Salem’s literature equivalent would be Behemoth from Mikhail Bulgakov’s The Master and Margarita – a fellow talking black cat, who struts around the Russian streets, as part of the Devil’s posse, wearing an adorable bow-tie and bowler hat.

Written in the 1930s, and published 26 years after Bulgakov’s death, The Master and Margarita (which I’ve talked about previously in The Name Game post) is a dark comedy about the devil (who goes by the name Woland) taking over an apartment in Moscow with his buddies, and wreaking havoc across the atheist city.

Like Salem, mischievous Behemoth is known on occasion to take human form* and to drop witticisms into the conversation, such as, “I’d rather be a tram conductor and there’s no worse job than that” (where he’s clearly still holding a grudge about being kicked off a tram at the book’s beginning).

Behemoth is the size of a pig, and tends to be in the background with a vodka in hand, sunbathing at the windows of the apartment and being told to shut-up by the rest of the gang.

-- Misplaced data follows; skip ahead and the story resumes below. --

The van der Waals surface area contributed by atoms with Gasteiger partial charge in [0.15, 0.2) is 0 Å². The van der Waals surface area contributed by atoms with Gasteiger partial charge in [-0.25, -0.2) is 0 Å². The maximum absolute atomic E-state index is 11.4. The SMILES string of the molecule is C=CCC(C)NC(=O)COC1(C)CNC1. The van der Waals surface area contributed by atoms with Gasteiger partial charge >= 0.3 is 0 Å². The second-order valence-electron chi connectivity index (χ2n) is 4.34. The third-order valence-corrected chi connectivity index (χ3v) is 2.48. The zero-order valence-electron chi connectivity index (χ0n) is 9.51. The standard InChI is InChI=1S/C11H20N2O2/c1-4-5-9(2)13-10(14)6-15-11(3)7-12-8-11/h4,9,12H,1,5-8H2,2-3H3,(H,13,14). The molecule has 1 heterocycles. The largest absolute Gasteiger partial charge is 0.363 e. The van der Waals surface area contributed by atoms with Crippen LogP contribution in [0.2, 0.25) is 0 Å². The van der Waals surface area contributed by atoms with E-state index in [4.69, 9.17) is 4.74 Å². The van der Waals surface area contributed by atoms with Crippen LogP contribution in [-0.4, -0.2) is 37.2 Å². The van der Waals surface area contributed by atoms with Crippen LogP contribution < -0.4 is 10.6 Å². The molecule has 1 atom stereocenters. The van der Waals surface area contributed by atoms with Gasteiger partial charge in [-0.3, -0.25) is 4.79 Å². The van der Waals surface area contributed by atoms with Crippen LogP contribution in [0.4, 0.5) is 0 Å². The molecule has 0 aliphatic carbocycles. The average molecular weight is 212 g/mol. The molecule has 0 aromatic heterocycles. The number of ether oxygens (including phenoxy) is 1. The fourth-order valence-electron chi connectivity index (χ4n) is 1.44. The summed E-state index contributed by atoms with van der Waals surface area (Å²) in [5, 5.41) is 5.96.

His hobbies include chess and arson, and without giving too much away (because you really should read it, it’s pretty wicked), my personal favourite Behemoth moment is that he can make a showdown between himself and a group of armed Moscow police, look effortless – and even make the time to be a wise-ass and pretend they’ve successfully shot him.

While Salem may not share Behemoth’s impressive size, they definitely have enough in common that if their paths did ever cross they would make tight drinking buddies. And on reflection, I’d only trust Salem to babysit if he swore not to invite Behemoth over (cause that little shit would raid your liquor cabinet no question).

[*and like Salem, the reader later learns Behemoth was a human whose cat form is a punishment.]

Fictional Couples whose happiness won’t make you want to be sick in a bucket